In the waning moments of Sunday night, with snow falling and pandemonium on the streets of Pittsburgh, I was surprisingly low-keyed -- contented, some might even say. Because I felt like Steeler Nation was free. As free as the prisoners in the film
That's just what it was like to see Dan Rooney and Bill Cowher finally hoist that Lombardi Trophy. It doesn't put money in my pocket or put a new roof on my house. It doesn't change the mundane facts of my existence. But like every other fan, I'm alternating between bliss and jubilance and a little relief.
Not to diminish the Super Steelers of the 1970s, but it's a blast to be out from under that shadow. There are so many fans who don't even remember those teams, or who don't remember them clearly. Now, we have shiny new memories. My favorite moment of the game came after Willie Parker ripped off his touchdown run and Ben, Jeff Hartings and Alan Faneca were hugging each other at midfield. It doesn't replace my memory of Rocky Blier leaping like Nijinsky in Super Bowl XIII, but it's right next to it.
Other than Dan Rooney, nobody is happier than me that we can finally put the old "One for the Thumb" expression to bed. It's inaccurate and does disservice to this Steelers team, and finally, it's over. If we're lucky enough to have the Steelers in the hunt next year, we won't have to hear it again. Ever.
So to the Steelers organization from the Rooneys on down -- thanks. Thanks, Dan, for sticking with Bill Cowher when so many would have jettisoned him. Thanks Bill, for trusting your players and coaches to help along the way. Thanks, Dick LeBeau, for coming back to construct this magnificent defense. Thanks, Hines, for being a man -- for calling your coach and getting a contract done instead of hiding behind an agent. Thanks to offensive coordinator Ken Whisenhunt for bringing a young quarterback along and letting him flourish.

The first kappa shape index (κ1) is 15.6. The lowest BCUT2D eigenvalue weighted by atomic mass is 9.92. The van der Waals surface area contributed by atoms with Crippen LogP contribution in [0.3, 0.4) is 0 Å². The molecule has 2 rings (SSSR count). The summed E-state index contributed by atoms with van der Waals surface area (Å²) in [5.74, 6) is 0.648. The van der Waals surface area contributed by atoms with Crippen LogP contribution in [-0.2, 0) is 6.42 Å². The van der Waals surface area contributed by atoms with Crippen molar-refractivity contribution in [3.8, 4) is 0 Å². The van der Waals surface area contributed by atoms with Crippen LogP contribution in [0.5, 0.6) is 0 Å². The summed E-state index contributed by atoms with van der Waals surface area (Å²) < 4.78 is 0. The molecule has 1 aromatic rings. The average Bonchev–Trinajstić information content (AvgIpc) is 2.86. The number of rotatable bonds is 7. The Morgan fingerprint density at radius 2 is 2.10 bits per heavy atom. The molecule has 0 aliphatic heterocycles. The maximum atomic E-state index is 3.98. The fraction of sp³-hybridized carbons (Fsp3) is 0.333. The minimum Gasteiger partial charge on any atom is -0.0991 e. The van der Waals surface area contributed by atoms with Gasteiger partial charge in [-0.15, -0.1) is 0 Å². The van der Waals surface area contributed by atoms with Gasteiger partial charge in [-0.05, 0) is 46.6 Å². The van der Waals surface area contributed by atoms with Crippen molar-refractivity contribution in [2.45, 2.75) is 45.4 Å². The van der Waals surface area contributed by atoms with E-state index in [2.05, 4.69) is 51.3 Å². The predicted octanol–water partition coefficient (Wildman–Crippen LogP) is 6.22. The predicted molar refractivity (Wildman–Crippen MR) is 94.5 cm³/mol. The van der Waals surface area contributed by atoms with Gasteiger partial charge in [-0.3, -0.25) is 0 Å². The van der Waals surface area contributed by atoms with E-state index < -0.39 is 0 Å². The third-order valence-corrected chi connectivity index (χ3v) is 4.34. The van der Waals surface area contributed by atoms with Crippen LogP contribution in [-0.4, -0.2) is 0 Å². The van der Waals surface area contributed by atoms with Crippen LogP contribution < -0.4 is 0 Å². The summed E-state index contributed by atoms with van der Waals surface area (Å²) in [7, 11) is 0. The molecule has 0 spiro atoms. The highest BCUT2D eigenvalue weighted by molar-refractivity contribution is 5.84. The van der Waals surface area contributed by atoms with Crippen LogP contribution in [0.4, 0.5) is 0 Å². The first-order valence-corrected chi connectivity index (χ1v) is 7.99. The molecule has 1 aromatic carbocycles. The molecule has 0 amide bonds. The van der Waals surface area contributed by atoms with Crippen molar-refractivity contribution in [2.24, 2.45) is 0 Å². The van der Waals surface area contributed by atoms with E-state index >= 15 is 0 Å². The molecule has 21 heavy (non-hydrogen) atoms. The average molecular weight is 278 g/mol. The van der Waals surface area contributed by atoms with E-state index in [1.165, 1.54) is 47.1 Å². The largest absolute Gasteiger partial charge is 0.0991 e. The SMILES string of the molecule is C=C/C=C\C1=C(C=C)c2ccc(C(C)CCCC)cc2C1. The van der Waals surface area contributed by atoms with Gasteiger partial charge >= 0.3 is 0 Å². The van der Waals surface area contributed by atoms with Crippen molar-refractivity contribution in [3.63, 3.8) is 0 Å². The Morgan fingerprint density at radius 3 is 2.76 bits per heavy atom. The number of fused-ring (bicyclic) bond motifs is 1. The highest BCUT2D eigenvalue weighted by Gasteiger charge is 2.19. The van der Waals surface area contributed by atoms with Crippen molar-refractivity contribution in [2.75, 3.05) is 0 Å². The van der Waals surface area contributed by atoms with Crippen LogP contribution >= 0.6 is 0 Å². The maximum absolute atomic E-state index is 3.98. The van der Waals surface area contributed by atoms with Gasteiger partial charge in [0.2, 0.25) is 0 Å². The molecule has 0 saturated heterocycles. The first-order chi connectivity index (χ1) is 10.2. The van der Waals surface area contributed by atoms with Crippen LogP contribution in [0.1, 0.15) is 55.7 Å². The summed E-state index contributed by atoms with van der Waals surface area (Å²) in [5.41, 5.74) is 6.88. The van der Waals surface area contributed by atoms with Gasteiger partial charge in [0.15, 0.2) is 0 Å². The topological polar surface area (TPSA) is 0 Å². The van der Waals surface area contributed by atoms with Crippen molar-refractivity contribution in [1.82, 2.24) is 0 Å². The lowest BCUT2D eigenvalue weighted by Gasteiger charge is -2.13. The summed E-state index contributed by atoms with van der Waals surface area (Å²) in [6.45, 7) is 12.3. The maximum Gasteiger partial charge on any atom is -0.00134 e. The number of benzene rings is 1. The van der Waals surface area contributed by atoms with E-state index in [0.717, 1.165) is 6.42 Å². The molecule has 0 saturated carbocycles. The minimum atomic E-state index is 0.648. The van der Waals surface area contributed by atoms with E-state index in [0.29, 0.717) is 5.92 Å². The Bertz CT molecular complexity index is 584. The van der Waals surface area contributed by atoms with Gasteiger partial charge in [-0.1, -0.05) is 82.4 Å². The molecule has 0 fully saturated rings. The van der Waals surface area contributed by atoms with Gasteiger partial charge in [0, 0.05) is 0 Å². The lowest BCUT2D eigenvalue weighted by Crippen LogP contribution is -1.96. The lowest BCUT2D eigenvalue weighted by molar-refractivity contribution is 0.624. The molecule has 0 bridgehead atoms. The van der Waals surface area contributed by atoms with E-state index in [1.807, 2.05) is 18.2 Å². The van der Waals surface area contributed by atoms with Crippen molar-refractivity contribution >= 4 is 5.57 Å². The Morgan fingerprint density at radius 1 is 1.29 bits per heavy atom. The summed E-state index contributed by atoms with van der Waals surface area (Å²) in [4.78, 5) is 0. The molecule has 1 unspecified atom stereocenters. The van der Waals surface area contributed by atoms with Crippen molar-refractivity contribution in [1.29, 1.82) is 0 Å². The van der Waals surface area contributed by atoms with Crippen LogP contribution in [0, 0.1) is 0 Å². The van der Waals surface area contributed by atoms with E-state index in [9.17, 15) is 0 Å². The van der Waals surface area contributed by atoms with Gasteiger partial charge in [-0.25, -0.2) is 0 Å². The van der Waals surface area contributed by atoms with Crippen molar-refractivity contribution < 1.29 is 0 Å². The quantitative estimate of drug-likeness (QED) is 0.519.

And thanks, Jerome Bettis. OK, OK, I got sick of all the Jerome attention during Super Bowl week: "Did you know that Jerome's from Detroit?" "Did you know he once bowled a perfect game?" But his teammates love him. Is Jerome Bettis the best running back in NFL history? No way. But sometimes players do intangible things for a team. None of us will ever know what it's like in that locker room, from training camp through Sunday. But the players know. And when they took the field at the Super Bowl, they let Jerome run out of the tunnel first, until he turned and waved them all out. Call me sentimental, but it was fantastic moment.
In an era of superstars such as Peyton Manning and Terrell Owens, every man on the Steelers roster contributed to this win, or to getting to this game in the first place. Charlie Batch, who held down the fort while Ben was out. Rookie Bryant McFadden, who caused Brett Favre to fumble in Green Bay and then made a TD-saving play in Indy. Ced Wilson, who toiled in obscurity all year and then exploded in the playoffs. Chris Hope, who plays his position so flawlessly that he gives Troy Polamalu the freedom to roam and garner most of the attention. James Harrison, who filled in for Clark Haggans and Joey Porter so the linebacking corps didn't lose a step. That's just a short list of guys who shouldn't be overlooked by fans and certainly aren't overlooked by their teammates.
The Colts playoff game did something to us all. When the Steelers went into that stupid dome and pounded Indy for 55 minutes, we believed. For the last five minutes of that game, we had to just hope. When it was over, something fundamental had changed for Steeler Nation: The aches of 1994, 1995, 1997, 2001 and 2004 were all washed away. We hoped. And that, as Red tells Andy Dufresne, can be a dangerous thing.
But it was worth it.